This is a Honey extractor. It is used to fling the honey out of the honeycombs you put in there. There is one Knob to set the speed and a three way switch to make it spin left or right op to stop it.
A typical sequence of operation would be like.:
-Put the honeycombs into the mashine
-set speed to 30%, spin 60 seconds to the left and then stop
-wait untill the mashine has fully stopped.
-set speed to 60%, spin 90 second to the right and then stop.
…a full sequence goes for about 10 minutes.
Depending on the number and the motivation of the bees, this can be a hole-day-job. A friend of mine is beekeeper and asked me to automate his mashine so it can be programmed and execute the process by itself. He said that he could buy an automatic one, but theese really aren’t cheap. So I did it for a little less:)
This is what the controller-box-inside initially looked liked. The front panel is on the left, there you can see the switch and the potentiometer of the knob, in between is a led indicating operation.
So, how to automate this two input controls? To me, there were to approaches I had to choose from. The firs one, the electronical one, would have involved a digital potentiometer to replace the analog one, and some transistors to mimic the switch. I didn’t like the idea of breaking into the circuit of an expensive device wich is also connected to main power. I also only had access to the controller box, not the hole mashine so I couldn’t test it while prototyping. This led me to the idea of controlling the device in a pure elekto-mechanical way:
This is the concept of operation I came up with:
There are two Main modes you can select from by the mode switch (9): “Manual” and “Auto”. In manual mode, the controller behaves like it was before. The Auto mode has two sub modes: “record” and “play” wich can be chosen by the rec/play-switch(8). To record a sequence you select Auto and record and then doing a full sequence manually. By changing the state of either the two switches, the sequence will be saved in the eeprom of the arduino and can be played back any time.
Here is a quick describtion what components I’ve used and how they work together:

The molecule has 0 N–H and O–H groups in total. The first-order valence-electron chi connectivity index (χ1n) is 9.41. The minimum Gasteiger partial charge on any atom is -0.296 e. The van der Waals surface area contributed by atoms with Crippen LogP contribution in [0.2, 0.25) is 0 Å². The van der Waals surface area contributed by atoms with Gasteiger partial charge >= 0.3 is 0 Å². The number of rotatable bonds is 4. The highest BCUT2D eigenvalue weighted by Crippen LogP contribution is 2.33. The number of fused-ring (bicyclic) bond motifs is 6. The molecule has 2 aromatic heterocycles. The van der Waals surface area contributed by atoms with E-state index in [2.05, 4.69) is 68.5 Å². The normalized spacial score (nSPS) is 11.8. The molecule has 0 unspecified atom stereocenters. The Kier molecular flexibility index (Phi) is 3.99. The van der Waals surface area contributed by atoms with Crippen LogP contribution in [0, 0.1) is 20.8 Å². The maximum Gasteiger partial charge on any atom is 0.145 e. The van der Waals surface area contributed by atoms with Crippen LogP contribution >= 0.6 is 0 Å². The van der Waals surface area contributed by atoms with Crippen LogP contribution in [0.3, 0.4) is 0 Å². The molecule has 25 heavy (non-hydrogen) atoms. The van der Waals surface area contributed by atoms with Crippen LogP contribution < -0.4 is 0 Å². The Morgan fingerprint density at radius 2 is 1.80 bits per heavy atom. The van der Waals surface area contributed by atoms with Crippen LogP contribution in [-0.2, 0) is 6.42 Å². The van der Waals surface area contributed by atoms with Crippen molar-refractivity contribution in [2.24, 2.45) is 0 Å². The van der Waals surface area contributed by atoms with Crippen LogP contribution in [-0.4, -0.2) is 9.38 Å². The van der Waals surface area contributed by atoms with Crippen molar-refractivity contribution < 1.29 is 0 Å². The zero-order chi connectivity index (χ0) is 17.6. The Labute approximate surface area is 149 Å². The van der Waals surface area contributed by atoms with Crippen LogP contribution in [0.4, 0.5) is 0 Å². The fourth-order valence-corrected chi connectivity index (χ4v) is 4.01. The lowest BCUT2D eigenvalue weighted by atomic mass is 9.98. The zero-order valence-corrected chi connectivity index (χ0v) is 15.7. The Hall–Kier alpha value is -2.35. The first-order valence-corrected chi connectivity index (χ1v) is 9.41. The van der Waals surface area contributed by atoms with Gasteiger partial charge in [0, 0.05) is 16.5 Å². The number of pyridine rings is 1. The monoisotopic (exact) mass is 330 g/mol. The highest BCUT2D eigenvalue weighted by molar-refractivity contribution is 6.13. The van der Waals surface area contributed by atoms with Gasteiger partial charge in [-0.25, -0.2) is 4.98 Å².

The power supply (1) is connected to the main Ac input. This way the main circuit is isolated from my addon circuit and behaves just like both would be connected to a plug board. I don’t recommend to try to get the power from the supply of the hacked device unless you exactly know what youre doing. The output from the power supply goes into a dc-converter (2) and is transformed to 5 volts to power all components. If I’d had a proper five volt adaptor, I’d used this instead). The whole addon is controlled by an Arduino Nano. They’re cheap, small, versatile and easy to use – I just love them. The original potentiometer(4) and a servo motor are mounted on a 3d-printed gearbox are connected via the gears. The ratio of the gears (26 and 18 teeth) correspond to the travel range of the pot (260°) and the servo(180°). The knob on the frontpanel is directly connected to the servo shaft and the bigger gear via a M8 bolt which is supported by a bearing. The servo can be switched on and of by a mosfet(6). If it would be constantly powered on, the knob would be locked by the servo, keeping the postition it is currently set to. To measure the position of the servo when recording a sequence, I have used the output of the potentiometer inside the servo (every servo needs a pot to know were it is). This is connected to an analog input of the arduino. The start/direction-switch is now connected to two digital input pins on the arduino and two relais (10) take it’s original place. Other than transistors, the switching part of a relais is isolated to the control part. Technically they act exactly like switches.
If you attempt to make a similar project, maybe theese design files will be helpful: